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No. 1323
Scout is coming home today.

His mother is sure of it, because she’s marked it on the calendar and has made sure to cross off every day as it passes by. She’s also spent the past few days cleaning almost obsessively, polishing every wood surface to a near-mirror shine and all but eliminating the very concept of dust from her home. Scout’s brothers were recruited to come over and help with the preparations; only two of them came to help with the cleaning, but once cake was mentioned the others were suddenly free that afternoon.

Scout’s mother is in the kitchen, arranging a large banner that says “welcome home” written in large, friendly lettering. Scout’s brothers wrote him more personal welcomes on it, some congratulating him for all the hard work he’s done and some recalling fond memories of kicking his ass on the playground. (“I hope the war wasn’t the same situation but with tougher guys,” one message says.) Though they’ve scattered the usual back-handed compliments throughout the banner, they’ve all missed him more than they could tell. Scout’s mother is at least glad they’ve written something. Being the rambunctious boys they are, they were never very good at expressing their feelings.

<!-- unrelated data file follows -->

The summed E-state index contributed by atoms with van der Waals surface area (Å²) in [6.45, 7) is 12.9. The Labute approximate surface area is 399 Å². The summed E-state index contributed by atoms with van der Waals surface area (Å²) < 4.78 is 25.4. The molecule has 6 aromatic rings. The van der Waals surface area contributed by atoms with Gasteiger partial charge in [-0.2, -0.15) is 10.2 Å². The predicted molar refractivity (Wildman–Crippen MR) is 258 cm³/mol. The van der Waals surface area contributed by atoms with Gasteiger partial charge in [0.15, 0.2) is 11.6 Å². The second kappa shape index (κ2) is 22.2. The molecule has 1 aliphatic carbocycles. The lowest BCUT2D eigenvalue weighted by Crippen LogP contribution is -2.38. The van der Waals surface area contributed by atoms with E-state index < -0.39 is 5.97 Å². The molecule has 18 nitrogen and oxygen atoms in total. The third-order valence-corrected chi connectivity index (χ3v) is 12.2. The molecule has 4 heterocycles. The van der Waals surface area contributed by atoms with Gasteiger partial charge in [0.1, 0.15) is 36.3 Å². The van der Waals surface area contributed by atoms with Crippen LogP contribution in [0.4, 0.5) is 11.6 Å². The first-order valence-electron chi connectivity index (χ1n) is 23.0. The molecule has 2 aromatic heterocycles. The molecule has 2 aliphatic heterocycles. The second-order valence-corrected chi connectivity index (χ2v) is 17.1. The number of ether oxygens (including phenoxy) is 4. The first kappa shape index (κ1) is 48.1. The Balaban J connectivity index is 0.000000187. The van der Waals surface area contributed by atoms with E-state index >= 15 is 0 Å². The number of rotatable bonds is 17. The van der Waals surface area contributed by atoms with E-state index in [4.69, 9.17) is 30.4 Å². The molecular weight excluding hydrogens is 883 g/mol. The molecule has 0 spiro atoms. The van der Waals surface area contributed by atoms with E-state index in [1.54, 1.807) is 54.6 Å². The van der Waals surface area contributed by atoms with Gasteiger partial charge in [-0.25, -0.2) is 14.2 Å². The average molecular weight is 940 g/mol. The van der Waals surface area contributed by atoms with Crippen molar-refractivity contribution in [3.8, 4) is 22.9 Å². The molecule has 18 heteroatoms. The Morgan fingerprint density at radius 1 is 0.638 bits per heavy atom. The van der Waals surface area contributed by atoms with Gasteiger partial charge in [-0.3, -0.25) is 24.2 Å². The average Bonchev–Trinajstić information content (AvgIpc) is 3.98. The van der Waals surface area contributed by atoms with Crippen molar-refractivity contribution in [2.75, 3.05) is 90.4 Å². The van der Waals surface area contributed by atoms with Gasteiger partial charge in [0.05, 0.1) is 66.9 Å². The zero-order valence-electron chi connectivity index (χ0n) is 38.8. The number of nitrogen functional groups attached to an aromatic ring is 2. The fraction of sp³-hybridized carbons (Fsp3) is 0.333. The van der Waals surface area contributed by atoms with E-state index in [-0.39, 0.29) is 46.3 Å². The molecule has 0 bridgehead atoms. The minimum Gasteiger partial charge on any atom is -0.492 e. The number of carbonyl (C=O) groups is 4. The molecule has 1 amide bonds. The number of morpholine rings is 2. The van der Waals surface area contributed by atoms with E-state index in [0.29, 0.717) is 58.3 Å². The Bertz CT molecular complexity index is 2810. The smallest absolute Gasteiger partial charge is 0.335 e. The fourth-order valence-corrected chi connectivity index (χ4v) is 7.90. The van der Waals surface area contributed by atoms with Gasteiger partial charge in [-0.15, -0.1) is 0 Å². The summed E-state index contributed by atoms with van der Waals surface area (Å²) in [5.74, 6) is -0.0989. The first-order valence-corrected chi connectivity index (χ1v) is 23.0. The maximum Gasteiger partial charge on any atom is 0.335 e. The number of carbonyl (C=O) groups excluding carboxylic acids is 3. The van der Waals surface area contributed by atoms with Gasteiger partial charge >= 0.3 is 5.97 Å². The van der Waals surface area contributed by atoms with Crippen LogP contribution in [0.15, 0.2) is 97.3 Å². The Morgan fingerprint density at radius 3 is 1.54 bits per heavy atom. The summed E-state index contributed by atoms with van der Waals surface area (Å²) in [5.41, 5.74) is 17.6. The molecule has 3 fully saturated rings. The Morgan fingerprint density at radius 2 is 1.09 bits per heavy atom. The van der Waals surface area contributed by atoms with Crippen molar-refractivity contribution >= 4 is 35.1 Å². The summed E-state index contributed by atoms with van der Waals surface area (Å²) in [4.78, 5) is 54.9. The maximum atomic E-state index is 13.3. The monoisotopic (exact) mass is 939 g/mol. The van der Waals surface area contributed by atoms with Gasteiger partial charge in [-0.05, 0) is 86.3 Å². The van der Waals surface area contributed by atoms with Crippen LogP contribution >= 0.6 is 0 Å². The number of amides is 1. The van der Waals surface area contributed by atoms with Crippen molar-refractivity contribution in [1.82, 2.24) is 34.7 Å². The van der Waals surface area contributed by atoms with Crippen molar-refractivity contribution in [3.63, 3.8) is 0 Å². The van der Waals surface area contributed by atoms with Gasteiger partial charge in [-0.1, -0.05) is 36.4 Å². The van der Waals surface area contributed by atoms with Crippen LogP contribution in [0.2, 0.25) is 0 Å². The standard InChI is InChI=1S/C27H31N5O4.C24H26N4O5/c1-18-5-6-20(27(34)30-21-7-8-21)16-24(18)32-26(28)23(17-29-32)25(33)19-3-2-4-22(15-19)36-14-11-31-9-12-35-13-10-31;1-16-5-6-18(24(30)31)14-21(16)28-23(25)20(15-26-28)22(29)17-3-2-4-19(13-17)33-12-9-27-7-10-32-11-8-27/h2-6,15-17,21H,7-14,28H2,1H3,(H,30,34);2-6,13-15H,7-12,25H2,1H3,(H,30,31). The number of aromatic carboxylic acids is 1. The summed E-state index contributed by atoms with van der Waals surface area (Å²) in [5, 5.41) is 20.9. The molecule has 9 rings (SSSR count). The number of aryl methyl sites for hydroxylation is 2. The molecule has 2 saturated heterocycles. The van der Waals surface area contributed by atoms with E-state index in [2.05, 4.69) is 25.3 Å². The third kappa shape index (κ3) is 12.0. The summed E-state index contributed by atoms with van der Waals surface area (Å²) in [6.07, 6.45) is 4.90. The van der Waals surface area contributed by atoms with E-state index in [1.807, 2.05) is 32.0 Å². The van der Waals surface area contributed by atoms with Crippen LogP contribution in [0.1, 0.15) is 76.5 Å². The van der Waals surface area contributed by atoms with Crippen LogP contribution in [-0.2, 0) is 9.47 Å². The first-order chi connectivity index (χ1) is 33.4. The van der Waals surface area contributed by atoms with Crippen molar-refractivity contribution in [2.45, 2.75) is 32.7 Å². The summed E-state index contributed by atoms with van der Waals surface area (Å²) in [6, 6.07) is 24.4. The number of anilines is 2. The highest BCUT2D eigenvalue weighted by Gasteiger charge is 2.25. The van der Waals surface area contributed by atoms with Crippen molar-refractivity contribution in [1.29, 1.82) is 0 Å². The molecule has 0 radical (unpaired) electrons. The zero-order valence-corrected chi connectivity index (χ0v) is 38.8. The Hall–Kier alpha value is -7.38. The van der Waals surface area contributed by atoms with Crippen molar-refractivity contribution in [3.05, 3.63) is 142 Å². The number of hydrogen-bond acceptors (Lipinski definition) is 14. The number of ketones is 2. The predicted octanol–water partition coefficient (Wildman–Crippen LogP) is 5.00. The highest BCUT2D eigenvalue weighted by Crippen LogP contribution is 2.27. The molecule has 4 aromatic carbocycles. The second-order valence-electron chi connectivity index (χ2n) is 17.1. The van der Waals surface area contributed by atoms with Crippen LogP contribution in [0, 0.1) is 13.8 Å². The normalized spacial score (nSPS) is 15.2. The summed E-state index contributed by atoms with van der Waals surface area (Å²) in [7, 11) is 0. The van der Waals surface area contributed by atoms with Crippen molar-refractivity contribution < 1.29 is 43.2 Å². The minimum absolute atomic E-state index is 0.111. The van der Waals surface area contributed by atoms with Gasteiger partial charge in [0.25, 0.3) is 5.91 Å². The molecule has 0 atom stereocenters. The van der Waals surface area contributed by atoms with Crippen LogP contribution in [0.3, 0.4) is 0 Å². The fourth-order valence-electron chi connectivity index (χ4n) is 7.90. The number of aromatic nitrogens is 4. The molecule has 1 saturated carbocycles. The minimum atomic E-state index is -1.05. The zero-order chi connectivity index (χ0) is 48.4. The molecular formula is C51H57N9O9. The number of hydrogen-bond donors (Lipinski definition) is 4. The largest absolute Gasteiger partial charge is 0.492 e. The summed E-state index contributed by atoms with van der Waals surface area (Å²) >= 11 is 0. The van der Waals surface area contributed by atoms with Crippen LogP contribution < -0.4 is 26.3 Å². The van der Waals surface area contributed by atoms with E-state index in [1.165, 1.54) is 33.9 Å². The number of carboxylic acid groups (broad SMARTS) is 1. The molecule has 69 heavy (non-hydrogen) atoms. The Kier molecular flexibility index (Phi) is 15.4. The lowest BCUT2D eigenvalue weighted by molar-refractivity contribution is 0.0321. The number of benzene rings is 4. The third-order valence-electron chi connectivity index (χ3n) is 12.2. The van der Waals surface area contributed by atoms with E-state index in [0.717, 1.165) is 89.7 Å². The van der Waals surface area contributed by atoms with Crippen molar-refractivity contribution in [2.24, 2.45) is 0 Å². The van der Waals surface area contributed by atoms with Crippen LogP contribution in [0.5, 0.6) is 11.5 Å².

They’re scattered throughout the household, some more nervous than others. The second youngest, however, is bristling with excitement.

“Oh, god, I can’t believe he’s finally coming back!” he says, wringing his hands together nervously. He and Scout were nearly inseparable during their childhood.

The second eldest pipes up.

“When that dweeb gets here I’m going to give ‘im a congratulatory noogie. And a wedgie, maybe.”

Though he obviously meant it all in good fun, their mother remembers how much trouble he gave Scout, and recalls with a sour taste in her mouth how many times she’d have to comfort her poor youngest because his brothers were picking on him.